BELMONT — Two psychiatrists, a psychologist, and a neuroscientist prepared to present the key facts about their patient, who had tried to commit suicide after experiencing bouts of depression, hallucinations, and insomnia.
But first, the quartet raised their instruments, set bows on strings, and filled a cafeteria at McLean Hospital with music that conveyed melancholy and angst.
The “patient” was 19th-century German composer Robert Schumann, and the stormy music was an exploration of the brilliant yet sometimes troubled mind that created it.
Formed two years ago, the quartet uses music to explore mental illness from a different angle, performing for patients as well as fellow medical professionals looking to learn more about the mysteries of the human mind.
“For us, as musicians and people interested in mental health, I think exploring this and then playing the music is really powerful,” said Justin Chen, a violinist in the quartet and psychiatrist at Massachusetts General Hospital.
They’ve played for psychiatrists and neurologists. They were invited to play in the Mass. General chapel after the Boston Marathon bombing. They opened at the World Congress on Heart Disease. They play for nursing homes as well as perform in more usual venues, such as Shakespeare in the Park. And on a recent Wednesday evening at McLean Hospital, they played for the Depression and Bipolar Support Alliance, a nonprofit organization of patients and supporters.
The quartet started with a more modest goal. Four musicians and mental health professionals thought it would be fun to bring music to the Ether Dome at Mass. General. The steep amphitheater is a legendary space in medicine, the spot where the first public surgery with ether as an anesthetic was performed in 1846.
As musicians, they wanted to fill that space with sound. As people interested in the ways the
human brain can go awry, they thought the storied spot would make a good setting to present the plight of a composer who struggled with some of the toughest diseases to treat, then or now: mental illness.
“We thought — literally, the person is alive in the room with you. His music is there,” Chen said.
So the four got to work learning the third movement of Schumann’s String Quartet No. 3 in A Major. They also began assembling a medical case presentation that would allow them to try to understand what afflicted the brilliant man who, after a suicide attempt, admitted himself to an asylum in 1854 where he died in 1856. They scoured diaries, biographies, and even listened closely to the composer’s music to patch together his medical history.
From that first performance — a presentation of the “patient” and his music to the psychiatry department at Mass. General — the quartet began to get more gigs. Although diagnosing a historical figure with a disease is speculative, they have tried to focus on composers who might have struggled with mental illness — Ludwig van Beethoven and Franz Schubert, for example.
The quartet’s membership has shifted slightly since its inception; a psychiatrist who initially played second violin dropped out and a neuroscientist took the spot. Today, three of the musicians see patients and say that playing the music with like-minded colleagues has given them a new way to think and feel about the music — and made them think harder about the intersections and rifts between creativity and mental illness.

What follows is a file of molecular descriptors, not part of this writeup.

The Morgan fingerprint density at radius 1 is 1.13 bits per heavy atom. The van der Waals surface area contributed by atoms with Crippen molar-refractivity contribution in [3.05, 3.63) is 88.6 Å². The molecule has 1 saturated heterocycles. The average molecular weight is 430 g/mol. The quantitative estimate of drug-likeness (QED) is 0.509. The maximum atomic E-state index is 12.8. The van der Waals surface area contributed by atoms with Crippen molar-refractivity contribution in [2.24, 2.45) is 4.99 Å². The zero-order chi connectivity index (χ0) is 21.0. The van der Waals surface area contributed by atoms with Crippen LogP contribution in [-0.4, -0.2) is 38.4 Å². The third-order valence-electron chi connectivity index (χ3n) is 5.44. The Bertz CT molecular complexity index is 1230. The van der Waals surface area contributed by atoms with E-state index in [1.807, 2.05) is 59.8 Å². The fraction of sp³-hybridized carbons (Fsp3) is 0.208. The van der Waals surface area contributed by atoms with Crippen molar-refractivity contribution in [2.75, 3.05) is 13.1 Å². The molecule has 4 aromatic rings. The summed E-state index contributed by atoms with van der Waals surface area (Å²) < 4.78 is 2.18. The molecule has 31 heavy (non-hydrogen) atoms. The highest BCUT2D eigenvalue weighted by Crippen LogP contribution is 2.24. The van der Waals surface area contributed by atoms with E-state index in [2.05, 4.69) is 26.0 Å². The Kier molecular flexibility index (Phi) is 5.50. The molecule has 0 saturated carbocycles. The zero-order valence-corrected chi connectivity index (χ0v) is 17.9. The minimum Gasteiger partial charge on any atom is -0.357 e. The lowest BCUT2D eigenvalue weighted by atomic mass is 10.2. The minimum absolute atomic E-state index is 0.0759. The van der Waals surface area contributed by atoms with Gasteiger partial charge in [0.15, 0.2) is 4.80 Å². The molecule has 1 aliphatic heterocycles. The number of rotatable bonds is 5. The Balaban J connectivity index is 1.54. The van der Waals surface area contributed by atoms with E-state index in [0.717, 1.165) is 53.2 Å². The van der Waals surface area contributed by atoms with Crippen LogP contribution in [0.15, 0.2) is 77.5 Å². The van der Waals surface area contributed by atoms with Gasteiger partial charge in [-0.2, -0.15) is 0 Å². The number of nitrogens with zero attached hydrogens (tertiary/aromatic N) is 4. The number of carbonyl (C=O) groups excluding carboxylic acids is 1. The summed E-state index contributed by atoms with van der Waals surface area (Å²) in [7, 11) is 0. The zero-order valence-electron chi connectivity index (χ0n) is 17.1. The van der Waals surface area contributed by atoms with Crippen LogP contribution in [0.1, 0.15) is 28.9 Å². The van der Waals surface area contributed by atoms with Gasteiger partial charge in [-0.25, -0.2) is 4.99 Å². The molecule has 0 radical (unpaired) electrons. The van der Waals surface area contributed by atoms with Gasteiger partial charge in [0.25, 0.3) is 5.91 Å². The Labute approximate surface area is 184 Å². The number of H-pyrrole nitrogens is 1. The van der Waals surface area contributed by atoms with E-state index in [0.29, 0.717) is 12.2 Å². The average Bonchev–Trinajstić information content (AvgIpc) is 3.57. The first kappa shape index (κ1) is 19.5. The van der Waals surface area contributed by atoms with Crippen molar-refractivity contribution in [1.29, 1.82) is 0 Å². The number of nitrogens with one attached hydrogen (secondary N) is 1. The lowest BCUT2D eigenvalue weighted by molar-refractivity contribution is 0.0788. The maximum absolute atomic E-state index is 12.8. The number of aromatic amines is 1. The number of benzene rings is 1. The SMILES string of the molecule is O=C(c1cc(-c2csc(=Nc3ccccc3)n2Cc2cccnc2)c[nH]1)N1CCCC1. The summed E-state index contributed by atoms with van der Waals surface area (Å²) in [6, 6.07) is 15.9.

Psyche Loui, a violinist and assistant professor of psychology, neuroscience, and behavior at Wesleyan University, has found herself directly studying questions that emerge from a musical life. Her current question revolves around chills — the ineffable, spine-tingling feeling of connection that can happen when a person feels moved by music. (The piece that gives her the sensation most consistently, she said, is the second movement of Rachmaninoff’s Piano Concerto No. 2.)
After the performance at McLean, Loui presented some ideas from modern neuroscience that could help understand the connectivity patterns in Schumann’s brain. Chen and Andrea Spencer, the violist and a child psychiatrist, detailed Schumann’s symptoms and raised questions about how he would have been diagnosed today. Although such posthumous examinations could never draw definitive conclusions, the audience members were riveted and offered their own insights and questions about the connections between creativity and mental illness.
Loui said that unlike the last quartet she was in, where the group would focus on sections, asking how each “envelope” of the music should sound, Folie à Quatre members will often share how the music makes them feel.
“We talk about feeling scared, about feeling out of place,” said Tai Katzenstein, the cellist and a psychologist at Mass. General. That provides a different way of connecting to the music and to the minds that created it.
It isn’t easy to find the time to play between having personal lives, seeing patients, conducting research, and teaching.
But they can’t imagine it any differently. And as an introspective, analytical bunch, they have engaged in a little self-diagnosis.
Some quartets, research has found, follow one person in order to stay together. Others are constantly making small changes to keep in time with each other, feeding off everyone.
“It was this magical mesh, musical and personality-wise,” Chen said. “We adjust.”